Through his show, he's hoped to fill what he saw as a storytelling gap when it came to long-form interviews that covered big topics – such as structural racism, homelessness, or the opioid crisis – with some of the big personalities there on the ground. And the medium of podcasting allowed for that personal, conversational touch as well.

“I think the ability to sit down with somebody for 45 minutes, an hour, an hour and a half, is a whole different feel,” says Amir. “Because it was a passion project, because there were no stakes, I kept it to what I’m passionate about. I didn’t worry about an audience, I didn’t worry about any of that stuff.”

While some episodes, like the pre-election show featuring Premier John Horgan, are snappier, more issues-based affairs, others delve more into his subject’s backstories and personal trajectories.

Amir points to a couple different episodes when highlighting some of the standouts during the show’s run so far.

He describes one with longtime former news anchor Tamara Taggart as his “perfect episode,” for example. “It’s a bit of an emotional roller-coaster; it gets very heavy; we laugh a lot. That’s one of my favourites.”

He also lauds his episode with independent Vancouver-Granville MP Jody Wilson-Raybould, who resigned from the Liberal Party of Canada in protest of the SNC-Lavalin affair last year.

“I think in that episode she opened up more than I had ever heard her in the media. That was certainly my goal. Sometimes you just have to be vulnerable yourself and have that genuine curiosity and emotional investment, and people will reciprocate,” says Amir.  

And much to his own surprise, he managed to get former premier Christy Clark on the show earlier this year, where the pair discussed everything from the money laundering inquiry to sexism in politics.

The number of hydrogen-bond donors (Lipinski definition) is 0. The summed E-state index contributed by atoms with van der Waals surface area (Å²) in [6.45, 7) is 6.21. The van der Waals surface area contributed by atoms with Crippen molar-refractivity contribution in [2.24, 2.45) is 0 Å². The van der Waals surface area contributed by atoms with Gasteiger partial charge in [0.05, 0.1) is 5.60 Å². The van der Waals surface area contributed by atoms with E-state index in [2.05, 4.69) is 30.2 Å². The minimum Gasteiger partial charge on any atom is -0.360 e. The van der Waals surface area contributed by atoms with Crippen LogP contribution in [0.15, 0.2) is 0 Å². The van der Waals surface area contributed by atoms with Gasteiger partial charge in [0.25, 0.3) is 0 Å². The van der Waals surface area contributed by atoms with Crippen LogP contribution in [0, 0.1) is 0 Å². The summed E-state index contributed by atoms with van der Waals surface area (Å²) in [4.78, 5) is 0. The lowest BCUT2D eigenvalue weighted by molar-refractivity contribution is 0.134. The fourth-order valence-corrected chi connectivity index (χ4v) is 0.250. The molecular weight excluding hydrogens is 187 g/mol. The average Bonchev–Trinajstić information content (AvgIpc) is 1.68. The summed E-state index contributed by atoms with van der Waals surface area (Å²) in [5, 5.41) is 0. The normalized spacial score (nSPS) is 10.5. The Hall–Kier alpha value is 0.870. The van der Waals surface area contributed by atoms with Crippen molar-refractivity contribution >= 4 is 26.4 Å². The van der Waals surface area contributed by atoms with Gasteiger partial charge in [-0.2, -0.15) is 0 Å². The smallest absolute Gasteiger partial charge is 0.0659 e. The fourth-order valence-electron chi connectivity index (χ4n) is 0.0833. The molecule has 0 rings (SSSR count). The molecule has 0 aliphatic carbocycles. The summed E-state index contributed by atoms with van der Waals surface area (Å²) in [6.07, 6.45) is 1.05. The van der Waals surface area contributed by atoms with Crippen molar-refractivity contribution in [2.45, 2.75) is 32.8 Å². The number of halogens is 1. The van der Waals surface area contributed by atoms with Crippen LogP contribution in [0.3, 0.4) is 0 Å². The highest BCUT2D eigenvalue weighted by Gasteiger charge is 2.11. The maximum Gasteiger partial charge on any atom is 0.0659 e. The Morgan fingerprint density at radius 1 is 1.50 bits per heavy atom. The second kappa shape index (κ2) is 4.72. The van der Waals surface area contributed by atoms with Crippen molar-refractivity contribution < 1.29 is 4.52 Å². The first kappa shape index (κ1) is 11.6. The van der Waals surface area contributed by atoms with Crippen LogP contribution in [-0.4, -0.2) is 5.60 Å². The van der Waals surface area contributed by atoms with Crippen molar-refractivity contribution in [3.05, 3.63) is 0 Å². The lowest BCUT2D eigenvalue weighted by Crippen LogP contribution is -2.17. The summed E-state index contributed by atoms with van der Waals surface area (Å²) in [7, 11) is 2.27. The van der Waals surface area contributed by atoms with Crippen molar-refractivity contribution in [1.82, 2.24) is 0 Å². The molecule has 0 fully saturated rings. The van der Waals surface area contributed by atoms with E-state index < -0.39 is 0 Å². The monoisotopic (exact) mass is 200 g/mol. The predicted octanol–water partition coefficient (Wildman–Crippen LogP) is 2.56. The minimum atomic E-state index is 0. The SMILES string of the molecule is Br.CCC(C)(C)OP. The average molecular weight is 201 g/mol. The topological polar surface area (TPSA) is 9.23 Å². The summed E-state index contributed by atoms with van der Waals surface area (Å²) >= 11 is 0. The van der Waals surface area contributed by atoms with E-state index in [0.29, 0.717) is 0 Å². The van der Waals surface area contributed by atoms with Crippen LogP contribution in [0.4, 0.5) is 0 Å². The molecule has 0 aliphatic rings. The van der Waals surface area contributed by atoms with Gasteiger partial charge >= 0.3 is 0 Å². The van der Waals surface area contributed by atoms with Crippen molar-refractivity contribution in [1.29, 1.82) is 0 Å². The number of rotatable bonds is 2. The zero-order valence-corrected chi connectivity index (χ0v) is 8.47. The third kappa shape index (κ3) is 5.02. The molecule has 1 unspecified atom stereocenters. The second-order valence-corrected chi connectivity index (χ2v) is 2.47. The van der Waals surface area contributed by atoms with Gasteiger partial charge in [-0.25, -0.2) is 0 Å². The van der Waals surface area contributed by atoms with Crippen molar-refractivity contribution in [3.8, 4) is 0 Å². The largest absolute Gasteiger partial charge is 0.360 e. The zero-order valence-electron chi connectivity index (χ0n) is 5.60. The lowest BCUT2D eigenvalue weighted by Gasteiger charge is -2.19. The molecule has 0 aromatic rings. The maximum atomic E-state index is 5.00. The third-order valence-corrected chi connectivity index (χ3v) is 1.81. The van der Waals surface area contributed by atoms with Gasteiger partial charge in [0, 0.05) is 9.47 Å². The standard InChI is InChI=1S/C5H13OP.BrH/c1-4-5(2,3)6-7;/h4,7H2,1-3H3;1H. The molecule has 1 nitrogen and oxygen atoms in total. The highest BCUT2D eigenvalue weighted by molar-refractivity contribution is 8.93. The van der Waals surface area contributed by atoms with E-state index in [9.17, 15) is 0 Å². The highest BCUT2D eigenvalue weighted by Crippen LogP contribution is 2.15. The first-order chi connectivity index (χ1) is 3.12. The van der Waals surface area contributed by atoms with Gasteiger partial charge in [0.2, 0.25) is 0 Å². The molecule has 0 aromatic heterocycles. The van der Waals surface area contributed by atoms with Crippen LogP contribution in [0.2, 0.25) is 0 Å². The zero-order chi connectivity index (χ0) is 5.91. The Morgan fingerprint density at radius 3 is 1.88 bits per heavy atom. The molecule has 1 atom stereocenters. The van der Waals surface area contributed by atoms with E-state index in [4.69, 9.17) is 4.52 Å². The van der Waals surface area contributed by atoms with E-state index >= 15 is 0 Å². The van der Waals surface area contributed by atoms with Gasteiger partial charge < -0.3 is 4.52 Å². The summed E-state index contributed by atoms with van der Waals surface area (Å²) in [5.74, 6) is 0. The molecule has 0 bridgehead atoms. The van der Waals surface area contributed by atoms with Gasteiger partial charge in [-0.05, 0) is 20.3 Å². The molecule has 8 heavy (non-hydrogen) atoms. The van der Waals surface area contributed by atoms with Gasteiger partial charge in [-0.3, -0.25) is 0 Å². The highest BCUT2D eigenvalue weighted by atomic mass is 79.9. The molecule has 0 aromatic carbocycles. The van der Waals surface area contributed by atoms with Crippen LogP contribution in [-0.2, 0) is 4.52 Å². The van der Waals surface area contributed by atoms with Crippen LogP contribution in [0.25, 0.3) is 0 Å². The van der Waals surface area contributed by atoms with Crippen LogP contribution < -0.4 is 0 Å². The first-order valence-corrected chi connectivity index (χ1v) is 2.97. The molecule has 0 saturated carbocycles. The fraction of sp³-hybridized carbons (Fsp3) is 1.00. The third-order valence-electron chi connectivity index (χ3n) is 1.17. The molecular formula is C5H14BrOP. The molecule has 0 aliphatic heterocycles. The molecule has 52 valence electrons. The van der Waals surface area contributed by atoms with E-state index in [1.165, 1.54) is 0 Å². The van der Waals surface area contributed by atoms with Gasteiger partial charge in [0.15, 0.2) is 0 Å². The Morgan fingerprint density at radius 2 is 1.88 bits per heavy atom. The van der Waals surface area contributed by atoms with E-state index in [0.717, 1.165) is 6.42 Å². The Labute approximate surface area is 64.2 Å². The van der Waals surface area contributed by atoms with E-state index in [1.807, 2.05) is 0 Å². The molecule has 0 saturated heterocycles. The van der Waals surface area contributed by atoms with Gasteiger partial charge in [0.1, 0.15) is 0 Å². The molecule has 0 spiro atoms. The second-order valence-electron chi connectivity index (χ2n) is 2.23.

Speaking of sexism in politics, Amir found himself involved in one of the major political scandals of the recent provincial election after he tweeted out a video clip that depicted Jane Thornthwaite, the Liberal candidate for North Vancouver-Seymour, making sexist comments about another North Vancouver candidate during an online roast for a retiring MLA.

While Amir, who’s been known to get political, considers himself an editorialist and an interviewer – not a journalist – he didn’t anticipate that video would garner so many views and generate so much conversation when he posted it, he says.

“I never anticipated that video would blow up the way it did.”

For the 100th episode of his show, Amir is bringing on Port Coquitlam Mayor Brad West for a conversation he says will be “spicy” and “really entertaining.”

That’s to be expected. From the beginning, Amir has set out to show how there’s more colour to this city of glass than meets the eye, it sometimes just takes a little spice to get there.

“A lot of great episodes have included people, myself included, getting emotional and getting amped up,” he says. “I come into every interview, every guest, with an emotional investment.”